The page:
The President of the United States of America, authorized by Act of Congress, July 2, 1926, takes pleasure in presenting the Distinguished Flying Cross to First Lieutenant (Air Corps) Cornelius Walter Cousland, U.S. Army Air Corps, for heroism and extraordinary achievement while participating in an aerial flight while piloting a Douglas amphibian over the Panama Canal Zone, on 31 May 1934. When about 100 yards from the edge of Gatun Lake, at an altitude of approximately 1,400 feet, mechanical failure caused a portion of the right motor to penetrate the pilot's cockpit with such force that the copilot was fatally injured and fell across Lieutenant Cousland and the controls. The plane started to spin but Lieutenant Cousland, disregarding his own serious injuries from flying glass, ordered his passengers to retain their seats and by his courage, presence of mind, and complete mastery of the art of piloting, maneuvered the disabled aircraft to a safe landing on the surface of the stump-studded lake.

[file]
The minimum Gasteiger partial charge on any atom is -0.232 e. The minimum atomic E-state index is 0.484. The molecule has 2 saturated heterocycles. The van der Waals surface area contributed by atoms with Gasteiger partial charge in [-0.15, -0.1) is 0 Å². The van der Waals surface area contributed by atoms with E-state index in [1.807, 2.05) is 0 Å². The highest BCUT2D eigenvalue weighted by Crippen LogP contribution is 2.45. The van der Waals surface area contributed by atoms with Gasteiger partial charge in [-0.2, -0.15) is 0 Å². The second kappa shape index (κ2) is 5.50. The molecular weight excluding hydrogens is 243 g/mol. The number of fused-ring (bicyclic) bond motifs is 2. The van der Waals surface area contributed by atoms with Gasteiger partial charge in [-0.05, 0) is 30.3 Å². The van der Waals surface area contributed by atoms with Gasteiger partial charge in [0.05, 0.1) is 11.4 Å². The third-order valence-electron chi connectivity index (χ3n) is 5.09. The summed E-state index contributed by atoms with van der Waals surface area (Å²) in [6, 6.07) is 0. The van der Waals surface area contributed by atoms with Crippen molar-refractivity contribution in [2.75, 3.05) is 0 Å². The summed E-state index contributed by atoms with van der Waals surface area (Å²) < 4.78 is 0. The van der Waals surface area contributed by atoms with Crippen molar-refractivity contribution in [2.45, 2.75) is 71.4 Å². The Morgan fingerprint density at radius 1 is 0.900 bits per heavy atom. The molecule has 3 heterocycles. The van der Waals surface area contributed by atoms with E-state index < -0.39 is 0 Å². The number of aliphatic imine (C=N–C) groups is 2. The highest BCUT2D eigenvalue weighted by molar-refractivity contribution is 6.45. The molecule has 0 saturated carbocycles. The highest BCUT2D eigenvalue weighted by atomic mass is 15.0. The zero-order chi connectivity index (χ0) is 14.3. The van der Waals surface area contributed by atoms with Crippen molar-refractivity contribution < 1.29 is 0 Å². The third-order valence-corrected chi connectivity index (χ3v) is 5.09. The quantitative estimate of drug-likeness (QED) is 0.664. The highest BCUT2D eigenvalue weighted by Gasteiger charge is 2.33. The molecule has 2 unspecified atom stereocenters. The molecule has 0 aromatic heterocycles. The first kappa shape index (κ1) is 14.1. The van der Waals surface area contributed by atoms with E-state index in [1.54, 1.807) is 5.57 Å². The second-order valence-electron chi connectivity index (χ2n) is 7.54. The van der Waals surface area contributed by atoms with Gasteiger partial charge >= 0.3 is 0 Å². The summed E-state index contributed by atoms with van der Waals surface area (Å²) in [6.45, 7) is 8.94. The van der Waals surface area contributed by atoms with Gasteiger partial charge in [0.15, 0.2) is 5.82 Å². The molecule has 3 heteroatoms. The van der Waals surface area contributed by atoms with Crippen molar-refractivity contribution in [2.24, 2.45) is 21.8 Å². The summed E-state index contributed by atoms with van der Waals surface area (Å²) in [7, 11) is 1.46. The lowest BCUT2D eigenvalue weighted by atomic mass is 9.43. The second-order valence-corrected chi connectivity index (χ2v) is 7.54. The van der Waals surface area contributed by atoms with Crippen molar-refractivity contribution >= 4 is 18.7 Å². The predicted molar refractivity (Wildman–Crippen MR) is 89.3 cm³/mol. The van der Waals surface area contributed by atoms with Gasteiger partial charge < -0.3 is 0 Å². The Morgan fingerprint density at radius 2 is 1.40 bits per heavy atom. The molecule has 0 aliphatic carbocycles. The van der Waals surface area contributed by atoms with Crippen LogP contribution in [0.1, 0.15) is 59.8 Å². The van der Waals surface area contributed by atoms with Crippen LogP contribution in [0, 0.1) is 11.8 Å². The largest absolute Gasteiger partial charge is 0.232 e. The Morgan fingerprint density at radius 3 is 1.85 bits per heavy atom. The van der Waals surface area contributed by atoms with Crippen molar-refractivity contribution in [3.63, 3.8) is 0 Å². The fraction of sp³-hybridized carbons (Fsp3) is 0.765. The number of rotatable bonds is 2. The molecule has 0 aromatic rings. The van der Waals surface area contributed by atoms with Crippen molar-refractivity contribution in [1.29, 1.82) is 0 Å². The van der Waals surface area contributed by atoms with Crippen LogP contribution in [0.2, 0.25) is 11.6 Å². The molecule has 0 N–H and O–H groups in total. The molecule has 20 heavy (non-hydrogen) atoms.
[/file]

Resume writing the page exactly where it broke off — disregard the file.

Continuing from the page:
General Orders: War Department, General Orders No. 3 (1935)
Action Date: May 31, 1934
Service: Army Air Forces Rank: First Lieutenant

Distinguished Flying Cross
Awarded for actions during the World War II
(Citation Needed) - SYNOPSIS: Colonel (Air Corps) Cornelius Walter Cousland, United States Army Air Forces, was awarded a Bronze Oak Leaf Cluster in lieu of a Second Award of the Distinguished Flying Cross for extraordinary achievement while participating in aerial flight during World War II.
General Orders: United States Military Academy Register of Graduates
Action Date: World War II Service: Army Air Forces
Rank: Colonel
Company: G-3
Regiment: 12th Fighter Command



Cornelius W. Cousland
West Point class of 1924

This biography was gleaned from https://www.westpointaog.org